Sticking together while staying apart

Sixty-two days have passed since my best friend, Stephanie and I have seen each other—three-mile runs in Central Park, shopping trips to Soho and mani/pedis at the salon have been replaced by mere FaceTime calls and texts in the face of COVID-19. Although only 95.2 miles apart, the absence of her company is achingly real, and it feels as if we're worlds away.

So we've come up with a solution. Each night at 6:59 p.m., I sit anxiously at the edge of the bed, fiddling with the phone in my hands in anticipation of her call: when the clock strikes seven on the dot, it rings excitedly, signifying the start of our daily dance celebration. As I answer her FaceTime, she instantly shows off her evening attire: a blouse and ruffled skirt paired with a beaded headband. I, on the other hand, sport a more casual ensemble: a tie-dye sweatshirt, joggers and sheet mask spread across my face. I prop my phone up on my nightstand, kick off my Ugg slippers and prepare to dance like no one's watching (because of quarantine, no one actually is). I shut the door to block out any noise emanating from the rest of the house and give her my undivided attention- standing solitary yet united as ever, our new tradition takes center stage.

She begins the video chat by turning the camera around to scan the streets of Manhattan—yet my hometown seems to have lost its magic. Yellow taxis no longer zoom by. Store windows cast a dull shadow over the city. Citizens' identities are concealed by masks covering the majority of their faces. But nonetheless, booming speakers ring triumphant on the Upper East Side, blasting the tune, "New York, New York." Although the traditional hustle and bustle are lacking, it remains 'busy' with people eagerly gazing down at the sidewalk from their terraces and rooftops, slapping pots and pans together like family bands. Unified by social distance, an air of optimism sweeps over the neighborhood, with each civilian seeking to celebrate rather than condemn the current global setbacks. As Stephanie's phone continues to pan the avenue, I imagine the smell of fresh NYC hot dogs wafting through the screen and I feel the warm city breeze wash over me in the chilly beach condo. I can't help but smile: the town I've come to know and love still stands strong, simply marked by a temporary obstruction to be resolved.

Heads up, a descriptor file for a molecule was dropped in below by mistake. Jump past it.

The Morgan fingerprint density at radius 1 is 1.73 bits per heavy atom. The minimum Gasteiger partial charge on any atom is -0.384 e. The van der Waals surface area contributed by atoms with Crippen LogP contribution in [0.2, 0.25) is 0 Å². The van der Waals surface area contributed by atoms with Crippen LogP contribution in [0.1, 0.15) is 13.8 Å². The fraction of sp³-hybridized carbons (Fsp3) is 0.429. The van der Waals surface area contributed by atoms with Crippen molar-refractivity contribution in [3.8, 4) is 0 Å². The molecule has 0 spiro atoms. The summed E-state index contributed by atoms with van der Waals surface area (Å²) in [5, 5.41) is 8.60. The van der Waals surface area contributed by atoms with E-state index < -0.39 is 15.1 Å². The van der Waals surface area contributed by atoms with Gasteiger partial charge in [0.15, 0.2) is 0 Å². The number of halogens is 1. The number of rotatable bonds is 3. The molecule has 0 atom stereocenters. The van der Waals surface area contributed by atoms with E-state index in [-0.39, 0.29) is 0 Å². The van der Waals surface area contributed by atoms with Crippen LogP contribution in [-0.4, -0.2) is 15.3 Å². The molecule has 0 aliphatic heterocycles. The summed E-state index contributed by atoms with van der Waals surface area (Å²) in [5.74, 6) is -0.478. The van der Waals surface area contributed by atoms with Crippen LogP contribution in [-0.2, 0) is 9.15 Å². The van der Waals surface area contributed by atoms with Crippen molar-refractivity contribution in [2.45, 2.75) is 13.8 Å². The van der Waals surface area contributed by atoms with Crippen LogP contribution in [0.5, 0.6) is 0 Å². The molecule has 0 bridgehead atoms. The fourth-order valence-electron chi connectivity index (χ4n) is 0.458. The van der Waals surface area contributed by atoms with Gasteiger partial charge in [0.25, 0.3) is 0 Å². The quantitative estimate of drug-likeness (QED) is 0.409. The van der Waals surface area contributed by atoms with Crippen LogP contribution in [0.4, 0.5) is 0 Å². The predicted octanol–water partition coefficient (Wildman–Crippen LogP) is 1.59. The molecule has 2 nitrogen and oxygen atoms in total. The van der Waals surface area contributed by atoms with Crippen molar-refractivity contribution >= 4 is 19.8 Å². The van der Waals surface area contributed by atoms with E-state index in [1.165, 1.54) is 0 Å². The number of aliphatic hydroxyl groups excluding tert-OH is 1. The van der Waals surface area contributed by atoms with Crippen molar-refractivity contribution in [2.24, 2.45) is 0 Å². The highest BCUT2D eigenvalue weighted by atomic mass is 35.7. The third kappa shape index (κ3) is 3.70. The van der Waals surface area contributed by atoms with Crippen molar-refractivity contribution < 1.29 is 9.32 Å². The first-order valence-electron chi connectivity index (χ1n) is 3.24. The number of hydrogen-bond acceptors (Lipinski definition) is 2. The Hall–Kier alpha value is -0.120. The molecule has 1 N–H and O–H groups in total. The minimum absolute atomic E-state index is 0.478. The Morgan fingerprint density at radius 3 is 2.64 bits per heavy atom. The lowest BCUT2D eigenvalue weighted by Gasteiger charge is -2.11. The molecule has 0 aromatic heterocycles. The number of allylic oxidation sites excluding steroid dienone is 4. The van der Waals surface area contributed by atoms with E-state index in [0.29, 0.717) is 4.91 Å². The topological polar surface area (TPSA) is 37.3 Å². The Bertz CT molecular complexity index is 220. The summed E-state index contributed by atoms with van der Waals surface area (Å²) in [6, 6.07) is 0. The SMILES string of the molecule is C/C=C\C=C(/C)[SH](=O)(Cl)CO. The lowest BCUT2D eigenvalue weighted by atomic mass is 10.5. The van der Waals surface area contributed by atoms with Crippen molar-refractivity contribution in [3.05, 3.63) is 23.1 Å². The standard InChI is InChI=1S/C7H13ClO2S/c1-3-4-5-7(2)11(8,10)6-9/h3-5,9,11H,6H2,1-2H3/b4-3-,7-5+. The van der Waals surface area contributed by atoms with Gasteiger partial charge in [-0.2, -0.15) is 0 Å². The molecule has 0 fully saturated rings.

As we begin to belt out "these little town blues," Stephanie and I are overcome with a sense of hope, not only for our friendship but for our city to survive and thrive. Something about hearing Frank Sinatra croon moves us, lifting our spirits and temporarily obliterating our anxieties. Singing about "the city that never sleeps" awakens us from our slumber of self-doubt and fear about the pandemic; we may be caught up in the current storm that is our national crisis, but the fact that we're able to come together gives us faith that there's light to discover amid the darkness.

When the final verse starts to play, my bestie puts her phone down on the balcony for our grand finale: the kickline. The lag over FaceTime is undoubtedly an inconvenience, yet as my LED fairy lights flicker on the ceiling behind me, we still swing our legs from side to side, screaming out every word of the song with involuntary smiles spread across our faces. I hold on tightly to my sheet mask as we dance, giggling as it slips down my face and onto the wooden floor. We may not have our weekly workout session at Physique 57 or be able to brunch at Sant Ambroeus, but to our surprise, this moment means just as much (if not more). Indeed, sharing a special interaction through the screen each night has actually made us closer. There's something profound about always finding time to laugh together during the day, despite the distance and social obligations to fulfill at home. Traditions of our friendship have been rescripted, yet we move forward, open to change because it's the only way our relationship will preserve during these unprecedented times.

I've considered what the moment will be like when we reunite: as much as I want to race down the sidewalk and tackle Stephanie to the ground, we most likely will be six feet apart, waving through a window or talking through fashionable face masks instead. Our weekly workouts will probably be postponed to 2021. Our favorite scrambled eggs and lox dish will be delivered to separate homes for now. Cherished activities of our friendship will return with time, and we must mutually come to terms with the new normal. Social distancing may rule our lives for now, but that doesn't mean our connection has to crumble. After all, no pandemic can conquer our kickline.

This essay was first published in the Southampton Press.


by Carrie Berk | 8/1/2020